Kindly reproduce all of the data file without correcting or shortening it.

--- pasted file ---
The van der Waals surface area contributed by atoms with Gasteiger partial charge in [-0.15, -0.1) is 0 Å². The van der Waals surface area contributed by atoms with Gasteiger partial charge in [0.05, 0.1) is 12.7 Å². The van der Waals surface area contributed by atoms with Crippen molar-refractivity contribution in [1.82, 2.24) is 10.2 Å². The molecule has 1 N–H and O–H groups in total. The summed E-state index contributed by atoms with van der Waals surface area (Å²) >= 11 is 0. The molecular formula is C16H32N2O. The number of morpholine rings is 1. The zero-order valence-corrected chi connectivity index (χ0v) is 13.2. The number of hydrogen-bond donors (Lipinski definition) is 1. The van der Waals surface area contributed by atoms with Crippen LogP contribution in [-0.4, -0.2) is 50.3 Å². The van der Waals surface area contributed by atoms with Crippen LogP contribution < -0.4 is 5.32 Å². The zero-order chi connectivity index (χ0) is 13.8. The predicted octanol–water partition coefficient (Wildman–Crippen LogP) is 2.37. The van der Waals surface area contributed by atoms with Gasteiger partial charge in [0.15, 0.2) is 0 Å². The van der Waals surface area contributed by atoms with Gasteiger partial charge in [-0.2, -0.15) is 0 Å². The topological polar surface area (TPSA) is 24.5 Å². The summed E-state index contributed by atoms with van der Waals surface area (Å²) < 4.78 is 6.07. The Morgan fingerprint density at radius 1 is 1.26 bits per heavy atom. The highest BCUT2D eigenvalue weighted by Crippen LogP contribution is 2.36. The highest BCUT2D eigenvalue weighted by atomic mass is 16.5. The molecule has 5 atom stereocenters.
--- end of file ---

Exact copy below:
The van der Waals surface area contributed by atoms with Gasteiger partial charge in [-0.15, -0.1) is 0 Å². The van der Waals surface area contributed by atoms with Gasteiger partial charge in [0.05, 0.1) is 12.7 Å². The van der Waals surface area contributed by atoms with Crippen molar-refractivity contribution in [1.82, 2.24) is 10.2 Å². The molecule has 1 N–H and O–H groups in total. The summed E-state index contributed by atoms with van der Waals surface area (Å²) >= 11 is 0. The molecular formula is C16H32N2O. The number of morpholine rings is 1. The zero-order valence-corrected chi connectivity index (χ0v) is 13.2. The number of hydrogen-bond donors (Lipinski definition) is 1. The van der Waals surface area contributed by atoms with Crippen LogP contribution in [-0.4, -0.2) is 50.3 Å². The van der Waals surface area contributed by atoms with Crippen LogP contribution < -0.4 is 5.32 Å². The zero-order chi connectivity index (χ0) is 13.8. The predicted octanol–water partition coefficient (Wildman–Crippen LogP) is 2.37. The van der Waals surface area contributed by atoms with Gasteiger partial charge in [0.15, 0.2) is 0 Å². The van der Waals surface area contributed by atoms with Gasteiger partial charge in [-0.2, -0.15) is 0 Å². The topological polar surface area (TPSA) is 24.5 Å². The summed E-state index contributed by atoms with van der Waals surface area (Å²) < 4.78 is 6.07. The Morgan fingerprint density at radius 1 is 1.26 bits per heavy atom. The highest BCUT2D eigenvalue weighted by Crippen LogP contribution is 2.36. The highest BCUT2D eigenvalue weighted by atomic mass is 16.5. The molecule has 5 atom stereocenters.